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Volume 33

Methodology & History in Anthropology



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Expeditionary Anthropology

Teamwork, Travel and the 'Science of Man'

Edited by Martin Thomas and Amanda Harris

330 pages, 39 illus., bibliog., index

ISBN  978-1-78533-772-7 $130.00/£92.00 Hb Not Yet Published (January 2018)

eISBN 978-1-78533-773-4 eBook Not Yet Published


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Reviews

“This distinctive volume represents a genuinely interesting set of contributions to scholarship in anthropology, literary studies, history and the history of science.” · Nicholas Thomas, University of Cambridge

“…scholars of exploration and the history of anthropology will find this book very useful – the approach put forward by Thomas and Harris is novel and important.” · Michael F. Robinson, University of Hartford

Description

The origins of anthropology lie in expeditionary journeys. But since the rise of immersive fieldwork, usually by a sole investigator, the older tradition of team-based social research has been largely eclipsed. Expeditionary Anthropology argues that expeditions have much to tell us about anthropologists and the people they studied. The book charts the diversity of anthropological expeditions and analyses the often passionate arguments they provoked. Drawing on recent developments in gender studies, indigenous studies and the history of science, the book argues that even today, the ‘science of man’ is deeply inscribed by its connections with expeditionary travel.

Martin Thomas is Associate Professor of History at the Australian National University. He has written extensively about anthropology, exploration and cross-cultural contact. His publications include The Many Worlds of R. H. Mathews: In Search of an Australian Anthropologist (2011) and Expedition into Empire: Exploratory Journeys and the Making of the Modern World (2015), with the former winning the National Biography Award of Australia.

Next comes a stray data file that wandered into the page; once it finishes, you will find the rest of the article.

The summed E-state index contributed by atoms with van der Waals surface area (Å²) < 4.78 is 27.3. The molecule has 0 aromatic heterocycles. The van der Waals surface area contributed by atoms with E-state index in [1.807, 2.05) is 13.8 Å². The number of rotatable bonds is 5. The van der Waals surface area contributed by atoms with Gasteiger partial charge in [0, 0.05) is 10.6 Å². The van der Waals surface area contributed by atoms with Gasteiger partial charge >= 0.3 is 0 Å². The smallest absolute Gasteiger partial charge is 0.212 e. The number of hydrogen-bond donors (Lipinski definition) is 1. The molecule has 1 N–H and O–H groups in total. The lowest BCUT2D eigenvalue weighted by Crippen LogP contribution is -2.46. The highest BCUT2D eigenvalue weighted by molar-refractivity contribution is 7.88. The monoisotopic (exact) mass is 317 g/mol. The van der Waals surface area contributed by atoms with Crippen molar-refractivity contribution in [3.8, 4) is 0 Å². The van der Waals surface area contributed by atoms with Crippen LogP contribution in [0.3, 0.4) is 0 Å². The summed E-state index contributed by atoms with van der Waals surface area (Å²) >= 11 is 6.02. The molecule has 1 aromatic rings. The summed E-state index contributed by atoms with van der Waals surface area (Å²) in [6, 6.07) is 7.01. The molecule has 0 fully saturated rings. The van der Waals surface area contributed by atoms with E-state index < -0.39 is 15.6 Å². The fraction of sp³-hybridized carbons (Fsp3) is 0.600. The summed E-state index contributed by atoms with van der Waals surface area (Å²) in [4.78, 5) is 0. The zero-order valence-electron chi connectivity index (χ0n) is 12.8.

Amanda Harris is a cultural historian at the University of Sydney whose research explores intercultural exchange, gender, and the performing arts. Amanda’s edited book Circulating Cultures: Exchanges of Australian Indigenous Music, Dance and Media was published in 2014 and her research has also appeared in Women and Music, History and Anthropology, Women’s History Review and Australian Historical Studies.

Subject: General Anthropology General History General Mobility Studies



Contents

Introduction: Anthropology and the Expeditionary Imaginary: An Introduction to the Volume
Martin Thomas and Amanda Harris

PART I: ANTHROPOLOGY AND THE FIELD: INTERMEDIARIES AND EXCHANGE

Chapter 1. Assembling the Ethnographic Field: The 1901-02 Expedition of Baldwin Spencer and Francis Gillen
Philip Batty

Chapter 2. Receiving guests: The Cambridge University Anthropological Expedition to Torres Strait 1898
Jude Philp

Chapter 3. Donald Thomson’s Hybrid Expeditions: Anthropology, Biology and Narrative in Northern Australia and England
Saskia Beudel

PART II: EXPLORATION, ARCHAEOLOGY, RACE AND EMERGENT ANTHROPOLOGY

Chapter 4. Looking at Culture through an Artist’s Eyes: William Henry Holmes and the Exploration of Native American Archaeology
Pamela Henson

Chapter 5. The Anomalous Blondes of the Maghreb: Carleton Coon Discovers the African Nordics
Warwick Anderson

Chapter 6. Medium, Genre, Indigenous presence: Spanish Expeditionary Encounters in the Mar del Sur, 1606
Bronwen Douglas

Chapter 7. Ethnographic Inquiry on Phillip Parker King’s Hydrographic Survey
Tiffany Shellam

PART III: THE QUESTION OF GENDER

Chapter 8. Gender and the Expedition: Feminist Anthropologist Elsie Clews Parsons and the Politics of Fieldwork in the Americas in the 1920s and 1930s
Desley Deacon

Chapter 9. What Has Been Forgotten? The Discourses of Margaret Mead and The American Museum of Natural History Sepik Expedition
Diane Losche

Chapter 10. Gender, Science and Imperial Drive: Margaret McArthur on Two Expeditions in the 1940s
Amanda Harris

Bibliography
Index

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